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Threads and Synchronization: Part 1

, 31 Oct 2007
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An article related Threads and Thread Synchronization from a Microsoft .NET perspective

Introduction

Today's multi-processing operating system performs multiple operations simultaneously, even if there is only one physical processor in the system. Theoretically it seems impossible, but let's see how multi-processing is achieved with one processor.

There are many stages during the execution of a process where the processor is sitting idle and waiting for some event to occur. For example, if your application is performing some I/O operation, then during I/O operation the processor is sitting idle and waiting for the I/O operation to get completed. Similarly, if your application executes a database query, the processor will be idle and will wait for the database server to respond to the query. Practically speaking, there are numerous stages during the execution of a process when processor is idle. Operating systems utilize this opportunity and employ the idle processor to execute other process. In simple words, the operating system divides the processor time amongst processes to achieve multi-processing.

In the initial days of multi-processing, an operating system used to rely on each process to relinquish the processor regularly to other processes on the system. Thus, in this approach, a poorly designed application or hung application could bring the whole system to a halt. This approach is known as "cooperative multitasking," where each process is supposed to cooperate with the operating system to achieve multiprocessing by surrendering the processor regularly.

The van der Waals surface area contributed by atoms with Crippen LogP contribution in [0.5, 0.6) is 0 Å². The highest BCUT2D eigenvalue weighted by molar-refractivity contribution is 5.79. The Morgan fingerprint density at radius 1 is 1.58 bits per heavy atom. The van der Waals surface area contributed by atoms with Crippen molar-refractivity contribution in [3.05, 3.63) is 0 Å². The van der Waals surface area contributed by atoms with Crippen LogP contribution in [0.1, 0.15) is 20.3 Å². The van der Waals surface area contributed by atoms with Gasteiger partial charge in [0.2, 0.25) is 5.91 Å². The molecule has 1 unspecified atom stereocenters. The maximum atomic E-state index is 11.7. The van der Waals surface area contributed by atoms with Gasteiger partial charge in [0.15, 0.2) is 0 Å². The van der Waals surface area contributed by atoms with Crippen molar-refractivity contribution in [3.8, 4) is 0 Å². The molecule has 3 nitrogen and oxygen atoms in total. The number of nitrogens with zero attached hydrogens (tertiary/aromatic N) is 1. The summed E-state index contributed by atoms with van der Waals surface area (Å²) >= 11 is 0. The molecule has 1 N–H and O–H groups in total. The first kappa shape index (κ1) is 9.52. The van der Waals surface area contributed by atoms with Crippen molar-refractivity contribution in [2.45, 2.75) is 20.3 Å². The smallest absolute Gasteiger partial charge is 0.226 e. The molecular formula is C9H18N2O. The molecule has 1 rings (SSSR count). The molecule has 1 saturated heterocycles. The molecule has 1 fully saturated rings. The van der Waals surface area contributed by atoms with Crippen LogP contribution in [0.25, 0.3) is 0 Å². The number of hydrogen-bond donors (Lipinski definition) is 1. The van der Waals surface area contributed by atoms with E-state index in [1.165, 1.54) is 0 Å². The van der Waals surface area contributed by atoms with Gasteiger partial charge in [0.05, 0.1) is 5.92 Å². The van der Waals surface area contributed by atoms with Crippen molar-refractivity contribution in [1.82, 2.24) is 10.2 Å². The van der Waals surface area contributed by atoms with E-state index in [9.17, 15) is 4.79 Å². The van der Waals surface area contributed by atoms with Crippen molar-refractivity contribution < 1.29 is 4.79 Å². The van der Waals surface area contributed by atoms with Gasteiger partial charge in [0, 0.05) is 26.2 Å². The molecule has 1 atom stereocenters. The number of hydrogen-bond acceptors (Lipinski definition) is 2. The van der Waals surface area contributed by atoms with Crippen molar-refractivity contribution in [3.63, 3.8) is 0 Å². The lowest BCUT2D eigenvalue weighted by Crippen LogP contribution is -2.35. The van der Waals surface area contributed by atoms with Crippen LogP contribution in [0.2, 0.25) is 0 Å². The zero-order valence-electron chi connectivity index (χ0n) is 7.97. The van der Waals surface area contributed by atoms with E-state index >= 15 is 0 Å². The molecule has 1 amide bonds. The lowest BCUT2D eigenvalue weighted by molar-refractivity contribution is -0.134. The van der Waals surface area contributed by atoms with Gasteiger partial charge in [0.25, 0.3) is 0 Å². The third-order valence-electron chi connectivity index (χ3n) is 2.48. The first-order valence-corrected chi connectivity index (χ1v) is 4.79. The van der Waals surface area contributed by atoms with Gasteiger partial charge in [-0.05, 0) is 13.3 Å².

The modern operating system follows the "preemptive multitasking" approach, where operating systems have built-in criteria to switch the processor from one process to another and do not depend on underlying processes to relinquish the processor. The act of taking control of the processor from one process and giving it to another process is called "preempting." This approach allows other processes to continue performing, even if one of the processes has hung. The switching of processors is transparent to the processes, so developers do not need to perform any special activity to support multiprocessing operating systems. Criteria for switching the processor from one process to another could be:

  • Elapsed time: Operating system could divide the processor fixed time amongst processes
  • Priority: Higher priority process is waiting for the processor
  • Waiting for an event to occur: Current process is waiting for an I/O and the processor is idle
  • Mixture of the above

The data structure used by the operating system to schedule and divide the processor time amongst processes is known as a "thread." Each process has at least one thread.

So far, we have discussed the execution of multiple processes. Today's technologies, development framework and languages allow execution of multiple tasks within one process simultaneously, e.g. drawing a graph on-screen and calculating a prime number concurrently by the same process. In other words, one process can have more than one operating system thread to execute multiple tasks concurrently.

The following example demonstrates execution of multiple tasks simultaneously by creating a new thread. The newly created thread is used to execute the function ConcurrentTask().The output window shows the results generated by both the main thread and the newly created thread. Note: Each time you execute the following program, you will have a different output, as you cannot predict at what time the operating system will switch the processor between threads.

class Program
    {
        static void Main(string[] args)
        {